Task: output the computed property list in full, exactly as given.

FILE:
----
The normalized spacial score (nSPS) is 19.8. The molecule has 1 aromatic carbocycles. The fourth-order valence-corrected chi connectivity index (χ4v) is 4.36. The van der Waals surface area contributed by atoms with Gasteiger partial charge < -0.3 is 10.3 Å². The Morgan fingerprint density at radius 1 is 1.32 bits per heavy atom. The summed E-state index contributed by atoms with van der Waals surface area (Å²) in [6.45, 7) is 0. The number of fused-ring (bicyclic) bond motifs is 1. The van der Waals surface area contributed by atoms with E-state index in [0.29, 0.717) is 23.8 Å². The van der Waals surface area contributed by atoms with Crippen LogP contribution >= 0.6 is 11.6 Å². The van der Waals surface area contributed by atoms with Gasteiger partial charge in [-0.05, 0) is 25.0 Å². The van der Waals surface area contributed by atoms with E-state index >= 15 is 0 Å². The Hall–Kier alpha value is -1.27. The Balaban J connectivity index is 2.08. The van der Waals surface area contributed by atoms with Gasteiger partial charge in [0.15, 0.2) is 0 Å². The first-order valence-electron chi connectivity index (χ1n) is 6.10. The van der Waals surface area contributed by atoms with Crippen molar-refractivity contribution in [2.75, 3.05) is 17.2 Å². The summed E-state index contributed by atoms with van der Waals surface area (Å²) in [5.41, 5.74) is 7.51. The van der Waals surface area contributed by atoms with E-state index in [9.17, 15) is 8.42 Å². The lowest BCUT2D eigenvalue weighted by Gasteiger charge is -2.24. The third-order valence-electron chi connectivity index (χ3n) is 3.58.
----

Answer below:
The normalized spacial score (nSPS) is 19.8. The molecule has 1 aromatic carbocycles. The fourth-order valence-corrected chi connectivity index (χ4v) is 4.36. The van der Waals surface area contributed by atoms with Gasteiger partial charge < -0.3 is 10.3 Å². The Morgan fingerprint density at radius 1 is 1.32 bits per heavy atom. The summed E-state index contributed by atoms with van der Waals surface area (Å²) in [6.45, 7) is 0. The number of fused-ring (bicyclic) bond motifs is 1. The van der Waals surface area contributed by atoms with E-state index in [0.29, 0.717) is 23.8 Å². The van der Waals surface area contributed by atoms with Crippen LogP contribution >= 0.6 is 11.6 Å². The van der Waals surface area contributed by atoms with Gasteiger partial charge in [-0.05, 0) is 25.0 Å². The van der Waals surface area contributed by atoms with E-state index >= 15 is 0 Å². The Hall–Kier alpha value is -1.27. The Balaban J connectivity index is 2.08. The van der Waals surface area contributed by atoms with Gasteiger partial charge in [0.15, 0.2) is 0 Å². The first-order valence-electron chi connectivity index (χ1n) is 6.10. The van der Waals surface area contributed by atoms with Crippen molar-refractivity contribution in [2.75, 3.05) is 17.2 Å². The summed E-state index contributed by atoms with van der Waals surface area (Å²) in [5.41, 5.74) is 7.51. The van der Waals surface area contributed by atoms with E-state index in [9.17, 15) is 8.42 Å². The lowest BCUT2D eigenvalue weighted by Gasteiger charge is -2.24. The third-order valence-electron chi connectivity index (χ3n) is 3.58.